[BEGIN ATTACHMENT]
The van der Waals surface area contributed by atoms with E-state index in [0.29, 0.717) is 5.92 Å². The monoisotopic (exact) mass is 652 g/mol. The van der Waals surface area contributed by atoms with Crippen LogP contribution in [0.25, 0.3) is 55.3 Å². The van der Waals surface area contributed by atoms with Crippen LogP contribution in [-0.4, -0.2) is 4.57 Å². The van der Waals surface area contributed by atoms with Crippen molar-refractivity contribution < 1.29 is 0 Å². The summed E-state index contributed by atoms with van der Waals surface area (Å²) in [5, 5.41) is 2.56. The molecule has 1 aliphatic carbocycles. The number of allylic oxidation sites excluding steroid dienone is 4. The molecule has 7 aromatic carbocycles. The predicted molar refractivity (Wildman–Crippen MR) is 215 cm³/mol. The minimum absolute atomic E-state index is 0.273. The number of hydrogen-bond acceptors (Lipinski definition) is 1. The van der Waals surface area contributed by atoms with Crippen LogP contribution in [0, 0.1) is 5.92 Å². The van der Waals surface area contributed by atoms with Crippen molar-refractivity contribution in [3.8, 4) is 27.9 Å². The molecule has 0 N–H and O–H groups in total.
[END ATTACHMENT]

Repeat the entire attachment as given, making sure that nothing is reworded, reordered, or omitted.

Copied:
The van der Waals surface area contributed by atoms with E-state index in [0.29, 0.717) is 5.92 Å². The monoisotopic (exact) mass is 652 g/mol. The van der Waals surface area contributed by atoms with Crippen LogP contribution in [0.25, 0.3) is 55.3 Å². The van der Waals surface area contributed by atoms with Crippen LogP contribution in [-0.4, -0.2) is 4.57 Å². The van der Waals surface area contributed by atoms with Crippen molar-refractivity contribution < 1.29 is 0 Å². The summed E-state index contributed by atoms with van der Waals surface area (Å²) in [5, 5.41) is 2.56. The molecule has 1 aliphatic carbocycles. The number of allylic oxidation sites excluding steroid dienone is 4. The molecule has 7 aromatic carbocycles. The predicted molar refractivity (Wildman–Crippen MR) is 215 cm³/mol. The minimum absolute atomic E-state index is 0.273. The number of hydrogen-bond acceptors (Lipinski definition) is 1. The van der Waals surface area contributed by atoms with Crippen LogP contribution in [0, 0.1) is 5.92 Å². The van der Waals surface area contributed by atoms with Crippen molar-refractivity contribution in [3.8, 4) is 27.9 Å². The molecule has 0 N–H and O–H groups in total.